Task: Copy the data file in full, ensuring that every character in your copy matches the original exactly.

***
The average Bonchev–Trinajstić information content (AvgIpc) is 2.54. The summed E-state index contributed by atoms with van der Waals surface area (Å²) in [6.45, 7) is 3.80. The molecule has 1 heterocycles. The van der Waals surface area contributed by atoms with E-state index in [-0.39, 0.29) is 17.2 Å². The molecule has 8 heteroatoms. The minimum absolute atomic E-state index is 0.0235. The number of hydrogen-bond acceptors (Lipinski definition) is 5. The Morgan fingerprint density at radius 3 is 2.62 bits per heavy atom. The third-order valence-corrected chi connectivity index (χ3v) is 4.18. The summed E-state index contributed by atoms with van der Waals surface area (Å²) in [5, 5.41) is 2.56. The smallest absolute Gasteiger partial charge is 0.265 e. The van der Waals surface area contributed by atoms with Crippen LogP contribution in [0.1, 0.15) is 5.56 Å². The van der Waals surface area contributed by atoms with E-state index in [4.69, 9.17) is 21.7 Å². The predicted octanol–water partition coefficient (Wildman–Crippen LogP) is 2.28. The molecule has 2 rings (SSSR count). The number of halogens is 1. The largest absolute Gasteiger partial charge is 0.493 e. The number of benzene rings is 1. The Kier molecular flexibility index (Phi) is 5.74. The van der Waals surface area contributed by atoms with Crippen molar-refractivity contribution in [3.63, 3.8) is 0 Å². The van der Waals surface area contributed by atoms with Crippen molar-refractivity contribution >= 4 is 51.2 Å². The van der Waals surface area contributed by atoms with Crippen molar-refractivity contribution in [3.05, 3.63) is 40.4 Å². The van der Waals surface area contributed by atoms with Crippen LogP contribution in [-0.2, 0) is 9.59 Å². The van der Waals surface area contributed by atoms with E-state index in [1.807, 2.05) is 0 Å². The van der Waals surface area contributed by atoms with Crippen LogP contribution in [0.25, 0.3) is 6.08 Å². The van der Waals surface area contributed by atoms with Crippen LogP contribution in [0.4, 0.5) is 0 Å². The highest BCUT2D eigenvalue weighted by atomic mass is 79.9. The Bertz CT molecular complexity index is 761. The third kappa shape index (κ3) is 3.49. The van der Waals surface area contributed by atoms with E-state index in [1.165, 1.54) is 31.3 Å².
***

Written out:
The average Bonchev–Trinajstić information content (AvgIpc) is 2.54. The summed E-state index contributed by atoms with van der Waals surface area (Å²) in [6.45, 7) is 3.80. The molecule has 1 heterocycles. The van der Waals surface area contributed by atoms with E-state index in [-0.39, 0.29) is 17.2 Å². The molecule has 8 heteroatoms. The minimum absolute atomic E-state index is 0.0235. The number of hydrogen-bond acceptors (Lipinski definition) is 5. The Morgan fingerprint density at radius 3 is 2.62 bits per heavy atom. The third-order valence-corrected chi connectivity index (χ3v) is 4.18. The summed E-state index contributed by atoms with van der Waals surface area (Å²) in [5, 5.41) is 2.56. The smallest absolute Gasteiger partial charge is 0.265 e. The van der Waals surface area contributed by atoms with Crippen LogP contribution in [0.1, 0.15) is 5.56 Å². The van der Waals surface area contributed by atoms with E-state index in [4.69, 9.17) is 21.7 Å². The predicted octanol–water partition coefficient (Wildman–Crippen LogP) is 2.28. The molecule has 2 rings (SSSR count). The number of halogens is 1. The largest absolute Gasteiger partial charge is 0.493 e. The number of benzene rings is 1. The Kier molecular flexibility index (Phi) is 5.74. The van der Waals surface area contributed by atoms with Crippen molar-refractivity contribution in [3.63, 3.8) is 0 Å². The van der Waals surface area contributed by atoms with Crippen molar-refractivity contribution >= 4 is 51.2 Å². The van der Waals surface area contributed by atoms with Crippen molar-refractivity contribution in [3.05, 3.63) is 40.4 Å². The van der Waals surface area contributed by atoms with Crippen LogP contribution in [-0.2, 0) is 9.59 Å². The van der Waals surface area contributed by atoms with E-state index in [1.807, 2.05) is 0 Å². The van der Waals surface area contributed by atoms with Crippen LogP contribution in [0.25, 0.3) is 6.08 Å². The van der Waals surface area contributed by atoms with Crippen LogP contribution in [0.4, 0.5) is 0 Å². The highest BCUT2D eigenvalue weighted by atomic mass is 79.9. The Bertz CT molecular complexity index is 761. The third kappa shape index (κ3) is 3.49. The van der Waals surface area contributed by atoms with E-state index in [1.165, 1.54) is 31.3 Å².